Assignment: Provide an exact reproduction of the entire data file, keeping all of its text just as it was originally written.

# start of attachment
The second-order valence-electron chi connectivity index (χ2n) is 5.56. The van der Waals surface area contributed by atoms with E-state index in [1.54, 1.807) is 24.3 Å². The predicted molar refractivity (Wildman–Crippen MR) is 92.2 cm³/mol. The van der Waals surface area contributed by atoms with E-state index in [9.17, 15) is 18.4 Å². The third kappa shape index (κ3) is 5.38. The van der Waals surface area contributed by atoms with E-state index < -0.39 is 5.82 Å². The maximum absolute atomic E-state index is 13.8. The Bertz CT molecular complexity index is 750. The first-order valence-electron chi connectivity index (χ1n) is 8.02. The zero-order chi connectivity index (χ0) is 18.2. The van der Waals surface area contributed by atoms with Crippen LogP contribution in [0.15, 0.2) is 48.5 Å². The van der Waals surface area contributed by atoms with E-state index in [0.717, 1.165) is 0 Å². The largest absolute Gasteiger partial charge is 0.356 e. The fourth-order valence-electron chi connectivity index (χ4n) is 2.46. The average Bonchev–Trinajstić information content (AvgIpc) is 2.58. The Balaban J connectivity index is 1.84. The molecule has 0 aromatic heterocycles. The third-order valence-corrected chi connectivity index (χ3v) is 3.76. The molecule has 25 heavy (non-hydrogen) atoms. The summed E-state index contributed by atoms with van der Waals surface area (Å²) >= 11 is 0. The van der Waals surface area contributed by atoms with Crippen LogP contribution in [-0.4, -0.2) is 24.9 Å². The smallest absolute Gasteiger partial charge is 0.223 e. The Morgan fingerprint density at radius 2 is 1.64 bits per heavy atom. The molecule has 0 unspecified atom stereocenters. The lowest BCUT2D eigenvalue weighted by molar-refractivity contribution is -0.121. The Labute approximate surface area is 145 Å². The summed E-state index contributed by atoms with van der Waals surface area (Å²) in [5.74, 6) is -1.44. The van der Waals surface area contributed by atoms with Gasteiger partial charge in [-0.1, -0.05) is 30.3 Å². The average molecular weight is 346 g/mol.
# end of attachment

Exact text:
The second-order valence-electron chi connectivity index (χ2n) is 5.56. The van der Waals surface area contributed by atoms with E-state index in [1.54, 1.807) is 24.3 Å². The predicted molar refractivity (Wildman–Crippen MR) is 92.2 cm³/mol. The van der Waals surface area contributed by atoms with E-state index in [9.17, 15) is 18.4 Å². The third kappa shape index (κ3) is 5.38. The van der Waals surface area contributed by atoms with E-state index < -0.39 is 5.82 Å². The maximum absolute atomic E-state index is 13.8. The Bertz CT molecular complexity index is 750. The first-order valence-electron chi connectivity index (χ1n) is 8.02. The zero-order chi connectivity index (χ0) is 18.2. The van der Waals surface area contributed by atoms with Crippen LogP contribution in [0.15, 0.2) is 48.5 Å². The van der Waals surface area contributed by atoms with E-state index in [0.717, 1.165) is 0 Å². The largest absolute Gasteiger partial charge is 0.356 e. The fourth-order valence-electron chi connectivity index (χ4n) is 2.46. The average Bonchev–Trinajstić information content (AvgIpc) is 2.58. The Balaban J connectivity index is 1.84. The molecule has 0 aromatic heterocycles. The third-order valence-corrected chi connectivity index (χ3v) is 3.76. The molecule has 25 heavy (non-hydrogen) atoms. The summed E-state index contributed by atoms with van der Waals surface area (Å²) >= 11 is 0. The van der Waals surface area contributed by atoms with Crippen LogP contribution in [-0.4, -0.2) is 24.9 Å². The smallest absolute Gasteiger partial charge is 0.223 e. The Morgan fingerprint density at radius 2 is 1.64 bits per heavy atom. The molecule has 0 unspecified atom stereocenters. The lowest BCUT2D eigenvalue weighted by molar-refractivity contribution is -0.121. The Labute approximate surface area is 145 Å². The summed E-state index contributed by atoms with van der Waals surface area (Å²) in [5.74, 6) is -1.44. The van der Waals surface area contributed by atoms with Gasteiger partial charge in [-0.1, -0.05) is 30.3 Å². The average molecular weight is 346 g/mol.